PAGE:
Changes in transfusion practice in multiple injury between 1993 and 2006: a retrospective analysis on 5389 patients from the German Trauma Registry

    loading  Checking for direct PDF access through Ovid

Abstract

To evaluate transfusion practices in multiple injured patients and to demonstrate changes in the pattern of packed red blood cell (pRBC) transfusions over the last one-and-half decade (1993-2006). A retrospective analysis using the German Trauma Registry database (DGU-Traumaregister) including 29 353 multiple injured patients was conducted. The study population included primary admissions presenting to the emergency room (ER) with clinical and laboratory signs of active haemorrhage [haemoglobin < 9 g × dL−1, platelets < 90000 × μL−1 and prothrombin time (Quick-value) < 60%]. The pattern of pRBC transfusions was followed from ER to intensive care unit (ICU) admission. A total of 5389 patients with complete data sets were divided into the following three groups according to the year of treatment and analysed: (a) group 1: 1993-1998 (n = 870), (b) group 2: 1999-2002 (n = 2044) and (c) group 3: 2003-2006 (n = 2475). Patients had a mean age of 40.5 (±20) years and were predominantly male (67.2%). All patients were substantially injured (mean injury severity score = 32 ± 15.5) and in 93% the mechanism of injury was blunt. The percentage of patients who received pRBC transfusions between ER and ICU dropped from 72% in 1993-1998 to 54% in 2003-2006 (P < 0.005). Similarly, the percentage of patients receiving mass transfusions (> 10 pRBC units) dropped from 51.3 to 17.1%. This decline was accompanied by lower incidence rates for septic complications, ventilator days, ICU length-of-stay and mortality. pRBC transfusion practices in acute trauma care have changed substantially over the last one-and-half decade and were associated with better outcome.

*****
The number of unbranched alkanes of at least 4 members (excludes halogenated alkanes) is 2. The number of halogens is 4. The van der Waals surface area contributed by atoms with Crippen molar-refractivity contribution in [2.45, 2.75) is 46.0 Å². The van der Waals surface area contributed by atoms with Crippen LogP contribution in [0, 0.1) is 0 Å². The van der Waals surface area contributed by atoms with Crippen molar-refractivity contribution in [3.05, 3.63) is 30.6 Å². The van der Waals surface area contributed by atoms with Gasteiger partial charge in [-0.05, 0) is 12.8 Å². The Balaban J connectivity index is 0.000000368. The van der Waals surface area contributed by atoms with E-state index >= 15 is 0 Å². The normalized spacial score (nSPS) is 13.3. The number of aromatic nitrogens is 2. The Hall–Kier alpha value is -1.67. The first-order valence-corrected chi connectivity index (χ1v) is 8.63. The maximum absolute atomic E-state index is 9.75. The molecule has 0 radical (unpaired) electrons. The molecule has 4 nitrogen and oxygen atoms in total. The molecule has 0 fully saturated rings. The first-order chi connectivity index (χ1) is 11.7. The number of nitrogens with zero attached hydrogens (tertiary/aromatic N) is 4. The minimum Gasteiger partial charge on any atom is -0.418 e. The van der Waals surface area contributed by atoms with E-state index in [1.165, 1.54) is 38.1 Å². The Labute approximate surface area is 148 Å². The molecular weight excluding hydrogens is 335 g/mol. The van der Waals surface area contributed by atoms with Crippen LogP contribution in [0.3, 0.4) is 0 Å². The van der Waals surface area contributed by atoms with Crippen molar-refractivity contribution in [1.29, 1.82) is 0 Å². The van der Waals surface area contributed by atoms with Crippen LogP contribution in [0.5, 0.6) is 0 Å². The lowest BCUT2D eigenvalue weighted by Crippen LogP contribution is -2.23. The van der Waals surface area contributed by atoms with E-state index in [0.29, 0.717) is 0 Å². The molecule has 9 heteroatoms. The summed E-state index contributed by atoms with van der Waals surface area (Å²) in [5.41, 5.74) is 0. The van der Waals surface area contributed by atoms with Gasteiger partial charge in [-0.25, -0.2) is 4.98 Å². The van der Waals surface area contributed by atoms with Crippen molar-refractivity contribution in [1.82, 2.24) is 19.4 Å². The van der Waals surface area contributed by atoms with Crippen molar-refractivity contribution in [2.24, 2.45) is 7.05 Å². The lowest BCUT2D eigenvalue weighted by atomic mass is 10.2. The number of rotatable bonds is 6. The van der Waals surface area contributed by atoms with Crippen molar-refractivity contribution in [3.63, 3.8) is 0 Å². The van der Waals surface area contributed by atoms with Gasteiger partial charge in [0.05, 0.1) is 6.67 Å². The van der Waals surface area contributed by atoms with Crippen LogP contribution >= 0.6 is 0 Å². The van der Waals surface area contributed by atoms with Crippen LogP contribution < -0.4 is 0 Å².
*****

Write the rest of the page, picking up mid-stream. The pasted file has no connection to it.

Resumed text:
Related Topics

    loading  Loading Related Articles